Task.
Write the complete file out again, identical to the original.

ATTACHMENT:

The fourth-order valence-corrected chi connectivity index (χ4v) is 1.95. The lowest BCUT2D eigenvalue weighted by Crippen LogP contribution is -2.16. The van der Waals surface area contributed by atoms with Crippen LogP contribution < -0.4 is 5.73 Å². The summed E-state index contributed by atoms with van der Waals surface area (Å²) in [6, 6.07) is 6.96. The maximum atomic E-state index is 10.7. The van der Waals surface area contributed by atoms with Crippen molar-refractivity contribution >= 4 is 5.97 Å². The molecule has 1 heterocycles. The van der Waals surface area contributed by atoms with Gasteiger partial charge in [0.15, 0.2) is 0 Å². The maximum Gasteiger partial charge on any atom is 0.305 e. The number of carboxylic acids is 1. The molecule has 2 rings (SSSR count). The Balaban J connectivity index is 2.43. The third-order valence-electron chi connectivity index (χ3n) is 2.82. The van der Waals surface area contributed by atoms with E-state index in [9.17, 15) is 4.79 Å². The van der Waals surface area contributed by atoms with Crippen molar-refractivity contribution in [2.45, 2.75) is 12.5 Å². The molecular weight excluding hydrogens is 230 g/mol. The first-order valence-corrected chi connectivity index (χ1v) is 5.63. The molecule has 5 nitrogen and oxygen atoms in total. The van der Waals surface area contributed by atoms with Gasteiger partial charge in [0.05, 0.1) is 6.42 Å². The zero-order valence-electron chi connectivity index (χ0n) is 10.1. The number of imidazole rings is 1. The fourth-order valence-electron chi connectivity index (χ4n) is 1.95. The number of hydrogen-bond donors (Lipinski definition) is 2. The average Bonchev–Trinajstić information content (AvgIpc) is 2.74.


The fourth-order valence-corrected chi connectivity index (χ4v) is 1.95. The lowest BCUT2D eigenvalue weighted by Crippen LogP contribution is -2.16. The van der Waals surface area contributed by atoms with Crippen LogP contribution < -0.4 is 5.73 Å². The summed E-state index contributed by atoms with van der Waals surface area (Å²) in [6, 6.07) is 6.96. The maximum atomic E-state index is 10.7. The van der Waals surface area contributed by atoms with Crippen molar-refractivity contribution >= 4 is 5.97 Å². The molecule has 1 heterocycles. The van der Waals surface area contributed by atoms with Gasteiger partial charge in [0.15, 0.2) is 0 Å². The maximum Gasteiger partial charge on any atom is 0.305 e. The number of carboxylic acids is 1. The molecule has 2 rings (SSSR count). The Balaban J connectivity index is 2.43. The third-order valence-electron chi connectivity index (χ3n) is 2.82. The van der Waals surface area contributed by atoms with E-state index in [9.17, 15) is 4.79 Å². The van der Waals surface area contributed by atoms with Crippen molar-refractivity contribution in [2.45, 2.75) is 12.5 Å². The molecular weight excluding hydrogens is 230 g/mol. The first-order valence-corrected chi connectivity index (χ1v) is 5.63. The molecule has 5 nitrogen and oxygen atoms in total. The van der Waals surface area contributed by atoms with Gasteiger partial charge in [0.05, 0.1) is 6.42 Å². The zero-order valence-electron chi connectivity index (χ0n) is 10.1. The number of imidazole rings is 1. The fourth-order valence-electron chi connectivity index (χ4n) is 1.95. The number of hydrogen-bond donors (Lipinski definition) is 2. The average Bonchev–Trinajstić information content (AvgIpc) is 2.74.